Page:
We need to examine Christian Gnosticism which derived some of its doctrines from the Merkavah doctrine originating with Ezekiel and the priestly class. Secret knowledge was crucial to the doctrine of Gnosticism. Many of the adherents introduced even more pagan ideas into this philosophy.
Gnosticism is prominent in the history of Christianity and we need to understand it for its importance for interpreting certain features of the messianic Scriptures (“New” Testament). Gnosticism emerged in schools of thought within the community of believers in the early second century and soon established itself as a way of understanding Christianity Manichaeism endured as a heretical threat to the church into the fourth century.
Gnosticism is also important for interpreting certain features of the Messianic Scriptures (“New” Testament) Irenaeus reported that one of the reasons John wrote his Gospel was to refute the views of Cerinthus, an early Gnostic. Over against the gnostic assertion that the true G-d would not enter our world, John stressed in his Gospel that Yahshua was G-d’s incarnate Son, which held more clearly to the 2nd temple era of the Priests secret doctrine. Other interpreters of the ‘New” Testament understand Gnosticism to be crucial at many other points in interpreting the ‘New” Testament as will be discussed in the following paragraphs.
The Gnostics who broke away or were expelled from the early church claimed to be the true Christians and the early Christian writers who set themselves to refute their claims are the major source for descriptions of the heretical gnostic sects. Although wide variations existed among the many gnostic sects in the details of systems, certain major features were common in most of them- the separation of the god of creation from the god of redemption; the division of Christians into categories with one group being superior; the stress on secret teachings which only divine persons could comprehend; and the exaltation of knowledge over faith. The church rejected such teachings as heretical, but many people continue to be attracted in varieties of these ideas.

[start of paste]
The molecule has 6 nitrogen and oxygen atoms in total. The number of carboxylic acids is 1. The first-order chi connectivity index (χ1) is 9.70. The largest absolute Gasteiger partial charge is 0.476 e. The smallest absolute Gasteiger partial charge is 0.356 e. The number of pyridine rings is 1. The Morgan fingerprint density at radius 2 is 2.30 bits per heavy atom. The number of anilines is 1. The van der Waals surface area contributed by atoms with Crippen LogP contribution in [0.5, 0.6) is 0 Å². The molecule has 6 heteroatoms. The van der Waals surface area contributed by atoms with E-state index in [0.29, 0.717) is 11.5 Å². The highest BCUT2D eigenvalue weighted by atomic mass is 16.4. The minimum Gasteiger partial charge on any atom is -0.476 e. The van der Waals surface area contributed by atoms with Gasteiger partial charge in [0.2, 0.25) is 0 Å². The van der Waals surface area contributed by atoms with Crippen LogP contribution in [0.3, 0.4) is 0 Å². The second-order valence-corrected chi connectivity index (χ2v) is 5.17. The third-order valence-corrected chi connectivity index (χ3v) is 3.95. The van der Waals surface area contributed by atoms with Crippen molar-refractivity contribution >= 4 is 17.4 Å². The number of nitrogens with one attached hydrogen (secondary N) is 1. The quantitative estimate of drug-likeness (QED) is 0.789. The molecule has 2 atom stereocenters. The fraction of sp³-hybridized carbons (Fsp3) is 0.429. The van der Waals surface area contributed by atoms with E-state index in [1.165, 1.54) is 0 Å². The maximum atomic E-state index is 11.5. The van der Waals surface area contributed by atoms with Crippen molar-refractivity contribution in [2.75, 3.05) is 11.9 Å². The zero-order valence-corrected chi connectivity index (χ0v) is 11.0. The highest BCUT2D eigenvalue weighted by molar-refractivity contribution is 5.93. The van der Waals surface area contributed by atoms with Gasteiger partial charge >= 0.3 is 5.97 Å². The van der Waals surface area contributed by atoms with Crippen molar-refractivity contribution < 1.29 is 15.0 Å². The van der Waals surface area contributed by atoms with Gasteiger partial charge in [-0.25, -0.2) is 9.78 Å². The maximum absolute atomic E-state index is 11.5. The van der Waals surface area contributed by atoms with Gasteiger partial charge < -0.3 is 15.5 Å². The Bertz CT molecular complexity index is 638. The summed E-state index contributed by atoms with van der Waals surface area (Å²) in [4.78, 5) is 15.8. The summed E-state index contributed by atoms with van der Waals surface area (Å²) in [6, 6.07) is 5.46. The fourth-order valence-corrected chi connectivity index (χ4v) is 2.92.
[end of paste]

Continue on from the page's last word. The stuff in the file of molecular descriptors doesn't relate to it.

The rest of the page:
Gnostics generally distinguished between an inferior god whom they felt was responsible for the creation and the superior god revealed in Yahshua as the Redeemer. This was a logical belief for them because they opposed matter to thought in a radical way. Matter was seen as inferior, sin causing, and always deteriorating; thought or knowledge distinguished persons from matter and animals and was imperishable, capable of revealing god, and the only channel of redemption. We can see in this the teaching of Christian Science. Matter is evil and spirit is good. The gnostic Marcion thus rejected the Old testament, pointing out that the lesser or subordinate god revealed in it dealt with matter, insisted on law rather than grace, and was responsible for our decaying, tragedy-filled world. The god who revealed himself in Yahshua and through the additional secret teachings was, on the other hand, the absolute god, and was not incarnate in human flesh because the absolute god would not enter evil matter- Yahshua only seemed or appeared to be a person, but was not.